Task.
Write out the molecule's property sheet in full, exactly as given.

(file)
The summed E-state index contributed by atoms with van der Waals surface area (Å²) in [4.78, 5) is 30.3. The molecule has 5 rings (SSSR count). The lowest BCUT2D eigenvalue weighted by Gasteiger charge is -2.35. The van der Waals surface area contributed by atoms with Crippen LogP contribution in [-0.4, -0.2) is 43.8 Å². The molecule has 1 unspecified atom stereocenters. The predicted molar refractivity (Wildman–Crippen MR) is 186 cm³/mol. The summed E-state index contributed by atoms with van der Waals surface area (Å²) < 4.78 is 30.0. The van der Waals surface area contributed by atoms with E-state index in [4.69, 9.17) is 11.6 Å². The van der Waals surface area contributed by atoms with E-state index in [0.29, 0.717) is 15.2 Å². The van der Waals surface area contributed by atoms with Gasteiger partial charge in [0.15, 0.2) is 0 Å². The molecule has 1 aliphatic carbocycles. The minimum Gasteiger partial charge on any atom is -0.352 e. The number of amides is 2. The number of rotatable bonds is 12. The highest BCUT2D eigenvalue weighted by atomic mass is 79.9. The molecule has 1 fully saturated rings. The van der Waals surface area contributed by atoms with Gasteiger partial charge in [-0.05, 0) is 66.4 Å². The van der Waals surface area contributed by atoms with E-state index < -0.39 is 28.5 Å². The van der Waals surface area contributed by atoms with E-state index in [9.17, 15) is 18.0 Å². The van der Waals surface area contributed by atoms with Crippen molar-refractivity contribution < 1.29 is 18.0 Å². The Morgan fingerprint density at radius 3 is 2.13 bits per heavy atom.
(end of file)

The summed E-state index contributed by atoms with van der Waals surface area (Å²) in [4.78, 5) is 30.3. The molecule has 5 rings (SSSR count). The lowest BCUT2D eigenvalue weighted by Gasteiger charge is -2.35. The van der Waals surface area contributed by atoms with Crippen LogP contribution in [-0.4, -0.2) is 43.8 Å². The molecule has 1 unspecified atom stereocenters. The predicted molar refractivity (Wildman–Crippen MR) is 186 cm³/mol. The summed E-state index contributed by atoms with van der Waals surface area (Å²) < 4.78 is 30.0. The van der Waals surface area contributed by atoms with E-state index in [4.69, 9.17) is 11.6 Å². The van der Waals surface area contributed by atoms with E-state index in [0.29, 0.717) is 15.2 Å². The van der Waals surface area contributed by atoms with Gasteiger partial charge in [0.15, 0.2) is 0 Å². The molecule has 1 aliphatic carbocycles. The minimum Gasteiger partial charge on any atom is -0.352 e. The number of amides is 2. The number of rotatable bonds is 12. The highest BCUT2D eigenvalue weighted by atomic mass is 79.9. The molecule has 1 fully saturated rings. The van der Waals surface area contributed by atoms with Gasteiger partial charge in [-0.05, 0) is 66.4 Å². The van der Waals surface area contributed by atoms with E-state index < -0.39 is 28.5 Å². The van der Waals surface area contributed by atoms with E-state index in [9.17, 15) is 18.0 Å². The van der Waals surface area contributed by atoms with Crippen molar-refractivity contribution < 1.29 is 18.0 Å². The Morgan fingerprint density at radius 3 is 2.13 bits per heavy atom.